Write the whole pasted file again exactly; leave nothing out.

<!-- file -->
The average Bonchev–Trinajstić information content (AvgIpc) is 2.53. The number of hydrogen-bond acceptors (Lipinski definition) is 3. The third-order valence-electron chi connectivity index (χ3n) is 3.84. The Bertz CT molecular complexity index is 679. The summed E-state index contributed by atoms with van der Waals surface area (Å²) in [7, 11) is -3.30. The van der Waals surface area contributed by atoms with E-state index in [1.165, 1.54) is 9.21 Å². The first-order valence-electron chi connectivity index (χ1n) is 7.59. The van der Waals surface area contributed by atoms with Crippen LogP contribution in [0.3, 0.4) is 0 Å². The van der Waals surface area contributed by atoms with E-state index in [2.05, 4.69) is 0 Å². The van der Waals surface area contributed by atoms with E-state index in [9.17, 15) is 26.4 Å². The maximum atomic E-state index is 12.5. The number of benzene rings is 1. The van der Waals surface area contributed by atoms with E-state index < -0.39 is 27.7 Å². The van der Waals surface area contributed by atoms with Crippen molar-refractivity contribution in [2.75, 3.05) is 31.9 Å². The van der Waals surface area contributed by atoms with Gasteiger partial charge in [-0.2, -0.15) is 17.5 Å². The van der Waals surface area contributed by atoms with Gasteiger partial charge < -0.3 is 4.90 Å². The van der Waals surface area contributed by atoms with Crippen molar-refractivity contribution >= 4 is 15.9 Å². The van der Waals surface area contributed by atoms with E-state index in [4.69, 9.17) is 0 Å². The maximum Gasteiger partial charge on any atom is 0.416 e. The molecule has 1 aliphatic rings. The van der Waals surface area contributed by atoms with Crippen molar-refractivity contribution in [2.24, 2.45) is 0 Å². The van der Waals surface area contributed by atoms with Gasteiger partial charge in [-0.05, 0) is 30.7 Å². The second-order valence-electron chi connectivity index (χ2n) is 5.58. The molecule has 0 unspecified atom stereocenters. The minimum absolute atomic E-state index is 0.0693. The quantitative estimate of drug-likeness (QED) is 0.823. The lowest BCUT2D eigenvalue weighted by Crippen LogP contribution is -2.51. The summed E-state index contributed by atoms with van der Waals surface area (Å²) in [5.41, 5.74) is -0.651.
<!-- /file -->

The average Bonchev–Trinajstić information content (AvgIpc) is 2.53. The number of hydrogen-bond acceptors (Lipinski definition) is 3. The third-order valence-electron chi connectivity index (χ3n) is 3.84. The Bertz CT molecular complexity index is 679. The summed E-state index contributed by atoms with van der Waals surface area (Å²) in [7, 11) is -3.30. The van der Waals surface area contributed by atoms with E-state index in [1.165, 1.54) is 9.21 Å². The first-order valence-electron chi connectivity index (χ1n) is 7.59. The van der Waals surface area contributed by atoms with Crippen LogP contribution in [0.3, 0.4) is 0 Å². The van der Waals surface area contributed by atoms with E-state index in [2.05, 4.69) is 0 Å². The van der Waals surface area contributed by atoms with E-state index in [9.17, 15) is 26.4 Å². The maximum atomic E-state index is 12.5. The number of benzene rings is 1. The van der Waals surface area contributed by atoms with E-state index < -0.39 is 27.7 Å². The van der Waals surface area contributed by atoms with Crippen molar-refractivity contribution in [2.75, 3.05) is 31.9 Å². The van der Waals surface area contributed by atoms with Gasteiger partial charge in [-0.2, -0.15) is 17.5 Å². The van der Waals surface area contributed by atoms with Gasteiger partial charge < -0.3 is 4.90 Å². The van der Waals surface area contributed by atoms with Crippen molar-refractivity contribution >= 4 is 15.9 Å². The van der Waals surface area contributed by atoms with E-state index in [4.69, 9.17) is 0 Å². The maximum Gasteiger partial charge on any atom is 0.416 e. The molecule has 1 aliphatic rings. The van der Waals surface area contributed by atoms with Crippen molar-refractivity contribution in [2.24, 2.45) is 0 Å². The van der Waals surface area contributed by atoms with Gasteiger partial charge in [-0.05, 0) is 30.7 Å². The second-order valence-electron chi connectivity index (χ2n) is 5.58. The molecule has 0 unspecified atom stereocenters. The minimum absolute atomic E-state index is 0.0693. The quantitative estimate of drug-likeness (QED) is 0.823. The lowest BCUT2D eigenvalue weighted by Crippen LogP contribution is -2.51. The summed E-state index contributed by atoms with van der Waals surface area (Å²) in [5.41, 5.74) is -0.651.